The Canadian nuclear reactor that is capable of producing a third of the world's medical isotopes is back in service after a 15-month shutdown that caused headaches for nuclear physicians and their patients both here and abroad.
Atomic Energy of Canada Ltd., the Crown corporation that owns the 53-year-old reactor at Chalk River, Ont., announced on Tuesday that the lengthy repairs required after a leak was discovered in May of last year have been completed.
"AECL reports that it has concluded low-power testing on the NRU reactor," the company said in a news release. "As a result, the reactor is now operating at high power and can begin to create medical isotopes."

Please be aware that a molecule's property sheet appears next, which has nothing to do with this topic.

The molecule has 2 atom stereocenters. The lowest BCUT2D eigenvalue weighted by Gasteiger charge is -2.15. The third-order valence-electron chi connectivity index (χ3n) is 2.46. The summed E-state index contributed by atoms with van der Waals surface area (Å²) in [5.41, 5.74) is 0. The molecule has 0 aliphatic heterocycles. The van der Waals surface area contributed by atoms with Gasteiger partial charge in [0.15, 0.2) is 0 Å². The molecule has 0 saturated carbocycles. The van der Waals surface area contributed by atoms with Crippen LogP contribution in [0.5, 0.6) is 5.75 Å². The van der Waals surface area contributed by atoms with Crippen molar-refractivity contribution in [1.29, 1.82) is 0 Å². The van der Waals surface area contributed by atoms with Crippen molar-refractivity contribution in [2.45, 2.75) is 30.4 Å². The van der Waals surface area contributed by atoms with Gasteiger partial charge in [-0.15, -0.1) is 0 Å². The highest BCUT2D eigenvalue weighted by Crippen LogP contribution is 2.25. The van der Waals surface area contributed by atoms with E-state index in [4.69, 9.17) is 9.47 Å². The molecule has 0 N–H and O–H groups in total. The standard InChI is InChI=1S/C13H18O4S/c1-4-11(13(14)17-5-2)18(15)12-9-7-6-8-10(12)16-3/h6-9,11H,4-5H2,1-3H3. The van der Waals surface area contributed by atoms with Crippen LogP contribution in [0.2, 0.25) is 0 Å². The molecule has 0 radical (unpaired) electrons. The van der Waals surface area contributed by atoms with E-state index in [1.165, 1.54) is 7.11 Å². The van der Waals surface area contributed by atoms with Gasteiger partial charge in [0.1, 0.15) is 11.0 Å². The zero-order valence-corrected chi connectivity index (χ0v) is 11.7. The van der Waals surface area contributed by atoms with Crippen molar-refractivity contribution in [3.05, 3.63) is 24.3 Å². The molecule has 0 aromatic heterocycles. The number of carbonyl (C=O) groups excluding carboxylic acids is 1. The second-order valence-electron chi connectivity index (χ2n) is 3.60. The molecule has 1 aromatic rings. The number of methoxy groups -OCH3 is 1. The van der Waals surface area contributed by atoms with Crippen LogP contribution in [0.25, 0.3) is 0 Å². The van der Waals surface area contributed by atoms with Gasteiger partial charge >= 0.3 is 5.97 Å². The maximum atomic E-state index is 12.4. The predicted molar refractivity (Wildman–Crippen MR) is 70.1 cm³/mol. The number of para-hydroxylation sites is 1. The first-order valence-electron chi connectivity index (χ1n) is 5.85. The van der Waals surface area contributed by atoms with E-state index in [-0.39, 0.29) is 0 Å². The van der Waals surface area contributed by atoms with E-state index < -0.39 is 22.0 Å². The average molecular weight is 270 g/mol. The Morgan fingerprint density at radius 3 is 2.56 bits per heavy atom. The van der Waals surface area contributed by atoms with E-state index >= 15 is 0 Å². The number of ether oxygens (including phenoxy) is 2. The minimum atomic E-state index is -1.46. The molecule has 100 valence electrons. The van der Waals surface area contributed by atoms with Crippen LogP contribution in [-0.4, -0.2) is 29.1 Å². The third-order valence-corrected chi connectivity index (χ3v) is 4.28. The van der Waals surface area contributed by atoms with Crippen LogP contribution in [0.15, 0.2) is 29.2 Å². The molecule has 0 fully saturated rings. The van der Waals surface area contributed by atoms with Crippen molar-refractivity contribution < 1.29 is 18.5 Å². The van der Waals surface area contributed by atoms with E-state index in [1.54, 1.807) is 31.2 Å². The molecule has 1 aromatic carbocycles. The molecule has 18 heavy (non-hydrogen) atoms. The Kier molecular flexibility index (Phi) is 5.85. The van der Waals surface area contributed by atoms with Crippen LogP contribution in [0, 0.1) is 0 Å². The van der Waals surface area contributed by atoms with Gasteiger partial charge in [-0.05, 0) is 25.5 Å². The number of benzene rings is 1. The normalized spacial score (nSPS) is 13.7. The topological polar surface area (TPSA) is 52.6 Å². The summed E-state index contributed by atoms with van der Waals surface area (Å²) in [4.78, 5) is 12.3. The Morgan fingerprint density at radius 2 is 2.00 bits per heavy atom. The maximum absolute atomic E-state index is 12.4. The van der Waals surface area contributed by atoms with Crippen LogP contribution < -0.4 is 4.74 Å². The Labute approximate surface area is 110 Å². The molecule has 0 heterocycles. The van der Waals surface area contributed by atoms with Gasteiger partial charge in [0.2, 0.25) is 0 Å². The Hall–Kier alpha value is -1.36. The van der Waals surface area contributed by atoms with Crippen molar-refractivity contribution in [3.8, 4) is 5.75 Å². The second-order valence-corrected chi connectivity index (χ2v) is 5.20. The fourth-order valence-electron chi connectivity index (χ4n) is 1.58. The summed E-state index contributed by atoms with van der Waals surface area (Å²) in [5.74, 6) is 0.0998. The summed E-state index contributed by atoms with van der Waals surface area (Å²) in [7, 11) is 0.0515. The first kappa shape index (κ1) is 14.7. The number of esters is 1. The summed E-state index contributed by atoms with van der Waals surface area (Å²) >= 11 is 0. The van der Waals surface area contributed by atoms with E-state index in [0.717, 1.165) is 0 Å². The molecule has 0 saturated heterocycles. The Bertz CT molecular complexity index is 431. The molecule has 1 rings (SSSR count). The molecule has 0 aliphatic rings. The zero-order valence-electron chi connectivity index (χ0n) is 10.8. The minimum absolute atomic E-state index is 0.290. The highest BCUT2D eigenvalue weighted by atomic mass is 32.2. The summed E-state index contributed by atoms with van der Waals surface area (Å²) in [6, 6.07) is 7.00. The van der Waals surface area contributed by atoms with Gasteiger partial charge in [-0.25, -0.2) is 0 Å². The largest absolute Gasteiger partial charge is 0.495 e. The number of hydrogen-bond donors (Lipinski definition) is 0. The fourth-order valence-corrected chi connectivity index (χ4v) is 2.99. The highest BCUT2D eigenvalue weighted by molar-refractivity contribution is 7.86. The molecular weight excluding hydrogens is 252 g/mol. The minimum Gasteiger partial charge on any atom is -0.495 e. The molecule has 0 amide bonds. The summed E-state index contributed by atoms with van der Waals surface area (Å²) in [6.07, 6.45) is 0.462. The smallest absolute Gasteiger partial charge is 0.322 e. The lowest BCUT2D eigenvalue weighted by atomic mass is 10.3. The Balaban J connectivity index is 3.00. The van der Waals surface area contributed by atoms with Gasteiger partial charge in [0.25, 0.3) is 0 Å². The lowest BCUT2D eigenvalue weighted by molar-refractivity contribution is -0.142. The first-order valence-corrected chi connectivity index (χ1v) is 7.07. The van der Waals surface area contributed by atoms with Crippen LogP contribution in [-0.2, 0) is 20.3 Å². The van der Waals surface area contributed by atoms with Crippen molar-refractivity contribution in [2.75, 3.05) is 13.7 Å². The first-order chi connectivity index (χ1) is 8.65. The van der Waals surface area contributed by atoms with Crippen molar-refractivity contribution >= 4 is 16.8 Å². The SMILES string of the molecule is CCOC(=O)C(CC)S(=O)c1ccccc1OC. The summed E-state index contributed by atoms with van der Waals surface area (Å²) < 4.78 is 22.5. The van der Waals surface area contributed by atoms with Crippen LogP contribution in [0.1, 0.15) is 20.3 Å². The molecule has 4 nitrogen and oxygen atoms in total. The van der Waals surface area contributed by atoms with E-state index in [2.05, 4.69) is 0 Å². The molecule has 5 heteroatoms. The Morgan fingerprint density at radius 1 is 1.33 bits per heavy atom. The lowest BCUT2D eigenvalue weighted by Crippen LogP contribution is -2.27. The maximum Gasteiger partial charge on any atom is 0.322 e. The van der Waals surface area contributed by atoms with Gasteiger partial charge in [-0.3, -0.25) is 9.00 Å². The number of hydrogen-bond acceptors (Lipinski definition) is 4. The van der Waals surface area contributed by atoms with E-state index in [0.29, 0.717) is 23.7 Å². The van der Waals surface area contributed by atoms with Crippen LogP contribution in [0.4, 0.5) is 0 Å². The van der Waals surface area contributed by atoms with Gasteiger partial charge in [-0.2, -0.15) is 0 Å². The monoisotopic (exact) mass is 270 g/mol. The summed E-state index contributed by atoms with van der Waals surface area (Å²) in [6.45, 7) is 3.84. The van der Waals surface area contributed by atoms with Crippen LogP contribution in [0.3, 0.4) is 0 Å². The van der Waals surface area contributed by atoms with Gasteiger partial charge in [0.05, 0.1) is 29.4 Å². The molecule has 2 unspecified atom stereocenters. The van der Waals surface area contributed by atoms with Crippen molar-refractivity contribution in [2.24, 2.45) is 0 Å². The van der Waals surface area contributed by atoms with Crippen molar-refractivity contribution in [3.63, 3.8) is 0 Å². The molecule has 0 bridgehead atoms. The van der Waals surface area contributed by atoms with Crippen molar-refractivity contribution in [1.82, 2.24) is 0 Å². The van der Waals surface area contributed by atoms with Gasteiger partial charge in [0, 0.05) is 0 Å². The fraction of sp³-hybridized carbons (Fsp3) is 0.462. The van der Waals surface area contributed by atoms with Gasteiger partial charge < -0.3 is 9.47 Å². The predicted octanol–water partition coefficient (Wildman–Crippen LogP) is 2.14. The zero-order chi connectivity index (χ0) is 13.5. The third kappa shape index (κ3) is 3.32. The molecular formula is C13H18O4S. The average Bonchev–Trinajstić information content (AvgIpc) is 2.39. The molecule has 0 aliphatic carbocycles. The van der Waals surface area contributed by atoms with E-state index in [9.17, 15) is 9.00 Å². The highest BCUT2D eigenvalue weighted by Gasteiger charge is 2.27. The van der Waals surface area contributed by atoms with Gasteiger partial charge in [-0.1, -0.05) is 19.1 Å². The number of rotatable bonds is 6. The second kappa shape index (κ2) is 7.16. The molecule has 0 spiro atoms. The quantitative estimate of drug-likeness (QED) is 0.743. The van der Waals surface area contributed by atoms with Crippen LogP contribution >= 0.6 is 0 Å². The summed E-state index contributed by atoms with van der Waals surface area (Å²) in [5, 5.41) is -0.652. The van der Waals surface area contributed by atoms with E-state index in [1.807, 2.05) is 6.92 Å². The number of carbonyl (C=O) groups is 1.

The repair process had been plagued by repeated delays and setbacks and some doctors despaired that the unit might never be returned to service.
AECL did not say when clinics could expect to receive their first batch of the isotopes that are used in a wide range of medical treatments and diagnoses of illnesses including heart disease and cancer.
Those procedures have repeatedly been put on hold with fluctuations in supply of isotopes from the other limited number of reactors around the world that are capable of producing them.
The Conservative government of Prime Minister Stephen Harper has said it ultimately wants to get out of the medical isotope business and plans to shut down the reactor permanently in 2016.
Companies that have ideas for producing the isotopes without a nuclear reactor have been asked to submit their proposals to the federal government under a $35-million initiative announced in June.